Emergency federal dollars given to the unemployed during the COVID-19 pandemic bolstered health care spending as jobless rates skyrocketed, a new U-M study found.
Emergency federal dollars given to the unemployed during the COVID-19 pandemic bolstered health care spending as jobless rates skyrocketed, a new University of Michigan study found.
But the negative consequences of unemployment and moderating effects of federal income support were greatest in states that did not adopt Medicaid expansion. The study, published in the current issue of Health Services Research, contributes to previous findings that federal income support programs can mitigate hardship during economic crises.
Before the Federal Pandemic Unemployment Compensation of $600 weekly was implemented nationwide, health services spending declined by 1% for every percentage point increase in the unemployment insurance claims rate, as compared to pre-pandemic levels.
“Yet the reality that a temporary federal program bolstered health care spending during a public health and economic crisis underscores the perils of a fragmented and costly health care system that ties coverage to employment for working-age people and fails to provide universal coverage,” said study co-author Luke Shaefer, Ph.D., U-M’s Poverty Solutions faculty director.
The study targeted a brief period, spanning 31 weeks starting in mid-January 2020, when the pandemic was in its early stages. At that time, the federal government passed many unprecedented spending measures. Unfortunately for millions of workers, Congress allowed those federal unemployment insurance programs that were studied to expire last month, said lead author Michael Evangelist, a postdoctoral research scientist at Columbia University’s School of Social Work. He conducted the research with others as a U-M doctoral student of social work before going to New York this past summer.
Researchers used data on credit and debit card purchases nationwide to estimate the buffering effects of expanded unemployment insurance benefits on declines in health care services spending during the pandemic.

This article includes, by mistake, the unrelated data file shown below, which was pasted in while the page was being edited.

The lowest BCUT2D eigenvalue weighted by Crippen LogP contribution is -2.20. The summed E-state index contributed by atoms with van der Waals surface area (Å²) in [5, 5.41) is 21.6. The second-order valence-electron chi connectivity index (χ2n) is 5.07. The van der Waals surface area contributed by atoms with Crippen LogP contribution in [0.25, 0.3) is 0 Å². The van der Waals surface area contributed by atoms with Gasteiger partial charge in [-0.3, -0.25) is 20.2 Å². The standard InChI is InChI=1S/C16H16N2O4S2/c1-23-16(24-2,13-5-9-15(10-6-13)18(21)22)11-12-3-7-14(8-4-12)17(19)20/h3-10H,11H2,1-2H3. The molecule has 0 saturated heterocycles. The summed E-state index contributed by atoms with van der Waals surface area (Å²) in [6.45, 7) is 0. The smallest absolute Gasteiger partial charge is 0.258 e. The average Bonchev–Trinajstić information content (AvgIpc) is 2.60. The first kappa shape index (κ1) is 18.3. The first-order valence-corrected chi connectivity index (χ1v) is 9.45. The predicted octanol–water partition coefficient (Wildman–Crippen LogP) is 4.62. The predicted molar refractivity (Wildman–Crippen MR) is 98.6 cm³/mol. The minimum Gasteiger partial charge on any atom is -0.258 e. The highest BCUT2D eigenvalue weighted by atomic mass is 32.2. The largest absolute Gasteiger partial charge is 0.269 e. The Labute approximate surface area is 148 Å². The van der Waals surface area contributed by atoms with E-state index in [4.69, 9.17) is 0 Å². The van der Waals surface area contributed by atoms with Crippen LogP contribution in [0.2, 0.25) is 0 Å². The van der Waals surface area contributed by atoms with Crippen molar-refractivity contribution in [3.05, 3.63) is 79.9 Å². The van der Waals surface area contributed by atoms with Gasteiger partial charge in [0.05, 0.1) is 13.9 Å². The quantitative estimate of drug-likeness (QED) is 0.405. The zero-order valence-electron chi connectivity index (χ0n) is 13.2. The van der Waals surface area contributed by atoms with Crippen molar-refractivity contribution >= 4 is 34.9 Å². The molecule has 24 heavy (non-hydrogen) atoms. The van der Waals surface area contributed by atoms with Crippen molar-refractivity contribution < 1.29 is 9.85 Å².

Specifically, the spending focused on regular visits to doctors and other health practitioners like dentists and optometrists, as well as ambulance services, visits to hospitals and nursing home costs. These data, however, do not capture insurance premiums or prescription drugs purchased at retail outlets.
For each percentage point increase in the unemployment insurance claims rate, health care spending declined by 1% in Medicaid expansion states and by 2% in nonexpansion states. Overall, FPUC payments mitigated half of this negative association, the research indicated.
Researchers also noted that other studies have found that unemployment insurance mitigates the negative health effects of job loss. When benefits are generous, it can lower suicide rates, improve physical activity among the unemployed, and increase health insurance coverage and utilization.
Shaefer, the Hermann and Amalie Kohn Professor of Social Justice and Social Policy and associate dean for research and policy engagement at U-M’s Gerald R. Ford School of Public Policy, and Evangelist also co-authored the study with Pinghui Wu, who works at the Federal Reserve Bank of Boston. She was a postdoctoral research fellow at Poverty Solutions when she did this work.